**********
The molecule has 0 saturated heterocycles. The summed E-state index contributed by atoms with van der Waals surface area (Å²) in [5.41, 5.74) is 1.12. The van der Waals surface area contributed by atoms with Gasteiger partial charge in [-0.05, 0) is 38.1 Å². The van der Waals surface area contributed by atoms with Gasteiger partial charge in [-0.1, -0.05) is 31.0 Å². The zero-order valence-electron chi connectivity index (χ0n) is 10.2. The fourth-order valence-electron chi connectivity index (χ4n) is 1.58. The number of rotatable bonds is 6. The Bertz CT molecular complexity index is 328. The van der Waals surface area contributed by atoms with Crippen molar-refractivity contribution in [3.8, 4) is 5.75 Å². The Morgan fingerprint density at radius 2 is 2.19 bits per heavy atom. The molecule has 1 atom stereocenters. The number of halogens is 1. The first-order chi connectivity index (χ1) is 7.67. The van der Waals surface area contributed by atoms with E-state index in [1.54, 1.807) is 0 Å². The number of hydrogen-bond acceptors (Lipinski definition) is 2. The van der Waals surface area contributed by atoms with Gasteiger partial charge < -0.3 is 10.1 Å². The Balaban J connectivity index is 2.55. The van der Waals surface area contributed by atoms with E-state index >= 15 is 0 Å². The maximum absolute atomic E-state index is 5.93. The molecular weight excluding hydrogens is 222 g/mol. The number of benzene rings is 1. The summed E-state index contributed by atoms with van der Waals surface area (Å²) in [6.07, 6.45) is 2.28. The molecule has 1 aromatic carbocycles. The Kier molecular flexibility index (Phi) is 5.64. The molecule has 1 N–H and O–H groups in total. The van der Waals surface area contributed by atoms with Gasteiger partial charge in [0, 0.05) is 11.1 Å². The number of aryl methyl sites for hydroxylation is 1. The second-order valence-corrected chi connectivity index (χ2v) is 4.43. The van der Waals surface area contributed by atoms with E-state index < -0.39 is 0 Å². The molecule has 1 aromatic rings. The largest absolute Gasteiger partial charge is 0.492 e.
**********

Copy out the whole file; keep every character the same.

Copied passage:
The molecule has 0 saturated heterocycles. The summed E-state index contributed by atoms with van der Waals surface area (Å²) in [5.41, 5.74) is 1.12. The van der Waals surface area contributed by atoms with Gasteiger partial charge in [-0.05, 0) is 38.1 Å². The van der Waals surface area contributed by atoms with Gasteiger partial charge in [-0.1, -0.05) is 31.0 Å². The zero-order valence-electron chi connectivity index (χ0n) is 10.2. The fourth-order valence-electron chi connectivity index (χ4n) is 1.58. The number of rotatable bonds is 6. The Bertz CT molecular complexity index is 328. The van der Waals surface area contributed by atoms with Crippen molar-refractivity contribution in [3.8, 4) is 5.75 Å². The Morgan fingerprint density at radius 2 is 2.19 bits per heavy atom. The molecule has 1 atom stereocenters. The number of halogens is 1. The first-order chi connectivity index (χ1) is 7.67. The van der Waals surface area contributed by atoms with E-state index in [1.54, 1.807) is 0 Å². The number of hydrogen-bond acceptors (Lipinski definition) is 2. The van der Waals surface area contributed by atoms with Gasteiger partial charge < -0.3 is 10.1 Å². The Balaban J connectivity index is 2.55. The van der Waals surface area contributed by atoms with E-state index >= 15 is 0 Å². The maximum absolute atomic E-state index is 5.93. The molecular weight excluding hydrogens is 222 g/mol. The number of benzene rings is 1. The summed E-state index contributed by atoms with van der Waals surface area (Å²) in [6.07, 6.45) is 2.28. The molecule has 1 aromatic carbocycles. The Kier molecular flexibility index (Phi) is 5.64. The molecule has 1 N–H and O–H groups in total. The van der Waals surface area contributed by atoms with Gasteiger partial charge in [0, 0.05) is 11.1 Å². The number of aryl methyl sites for hydroxylation is 1. The second-order valence-corrected chi connectivity index (χ2v) is 4.43. The van der Waals surface area contributed by atoms with E-state index < -0.39 is 0 Å². The molecule has 1 aromatic rings. The largest absolute Gasteiger partial charge is 0.492 e.